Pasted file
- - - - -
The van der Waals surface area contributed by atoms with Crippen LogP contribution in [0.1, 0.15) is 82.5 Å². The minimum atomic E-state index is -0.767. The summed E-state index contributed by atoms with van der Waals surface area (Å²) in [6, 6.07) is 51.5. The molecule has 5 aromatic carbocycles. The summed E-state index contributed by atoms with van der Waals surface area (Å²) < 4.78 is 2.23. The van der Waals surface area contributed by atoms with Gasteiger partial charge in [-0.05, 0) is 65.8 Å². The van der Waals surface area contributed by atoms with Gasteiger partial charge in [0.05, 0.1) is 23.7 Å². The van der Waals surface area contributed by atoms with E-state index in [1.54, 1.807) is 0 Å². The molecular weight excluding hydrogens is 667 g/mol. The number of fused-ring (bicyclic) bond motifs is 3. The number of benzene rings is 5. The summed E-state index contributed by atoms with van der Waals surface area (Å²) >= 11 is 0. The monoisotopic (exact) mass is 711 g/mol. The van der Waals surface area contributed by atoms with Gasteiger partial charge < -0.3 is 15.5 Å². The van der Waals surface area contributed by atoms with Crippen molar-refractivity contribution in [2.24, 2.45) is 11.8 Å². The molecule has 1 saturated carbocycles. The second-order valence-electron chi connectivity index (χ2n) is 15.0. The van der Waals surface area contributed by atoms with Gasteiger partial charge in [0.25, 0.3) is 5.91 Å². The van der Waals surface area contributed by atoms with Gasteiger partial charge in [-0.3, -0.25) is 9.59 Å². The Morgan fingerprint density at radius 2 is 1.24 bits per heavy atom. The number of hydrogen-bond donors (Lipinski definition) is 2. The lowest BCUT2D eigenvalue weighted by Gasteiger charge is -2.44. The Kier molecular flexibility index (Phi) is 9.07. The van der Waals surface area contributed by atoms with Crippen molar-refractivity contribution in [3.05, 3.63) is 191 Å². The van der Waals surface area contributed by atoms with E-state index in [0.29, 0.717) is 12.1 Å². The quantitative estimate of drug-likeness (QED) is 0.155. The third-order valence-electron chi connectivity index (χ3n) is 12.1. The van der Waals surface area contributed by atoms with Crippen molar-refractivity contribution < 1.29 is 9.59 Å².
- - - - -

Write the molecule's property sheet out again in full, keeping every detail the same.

The van der Waals surface area contributed by atoms with Crippen LogP contribution in [0.1, 0.15) is 82.5 Å². The minimum atomic E-state index is -0.767. The summed E-state index contributed by atoms with van der Waals surface area (Å²) in [6, 6.07) is 51.5. The molecule has 5 aromatic carbocycles. The summed E-state index contributed by atoms with van der Waals surface area (Å²) < 4.78 is 2.23. The van der Waals surface area contributed by atoms with Gasteiger partial charge in [-0.05, 0) is 65.8 Å². The van der Waals surface area contributed by atoms with Gasteiger partial charge in [0.05, 0.1) is 23.7 Å². The van der Waals surface area contributed by atoms with E-state index in [1.54, 1.807) is 0 Å². The molecular weight excluding hydrogens is 667 g/mol. The number of fused-ring (bicyclic) bond motifs is 3. The number of benzene rings is 5. The summed E-state index contributed by atoms with van der Waals surface area (Å²) >= 11 is 0. The monoisotopic (exact) mass is 711 g/mol. The van der Waals surface area contributed by atoms with Gasteiger partial charge < -0.3 is 15.5 Å². The van der Waals surface area contributed by atoms with Crippen molar-refractivity contribution in [2.24, 2.45) is 11.8 Å². The molecule has 1 saturated carbocycles. The second-order valence-electron chi connectivity index (χ2n) is 15.0. The van der Waals surface area contributed by atoms with Gasteiger partial charge in [0.25, 0.3) is 5.91 Å². The van der Waals surface area contributed by atoms with Gasteiger partial charge in [-0.3, -0.25) is 9.59 Å². The Morgan fingerprint density at radius 2 is 1.24 bits per heavy atom. The number of hydrogen-bond donors (Lipinski definition) is 2. The lowest BCUT2D eigenvalue weighted by Gasteiger charge is -2.44. The Kier molecular flexibility index (Phi) is 9.07. The van der Waals surface area contributed by atoms with Crippen molar-refractivity contribution in [3.05, 3.63) is 191 Å². The van der Waals surface area contributed by atoms with E-state index in [0.29, 0.717) is 12.1 Å². The quantitative estimate of drug-likeness (QED) is 0.155. The third-order valence-electron chi connectivity index (χ3n) is 12.1. The van der Waals surface area contributed by atoms with Crippen molar-refractivity contribution < 1.29 is 9.59 Å².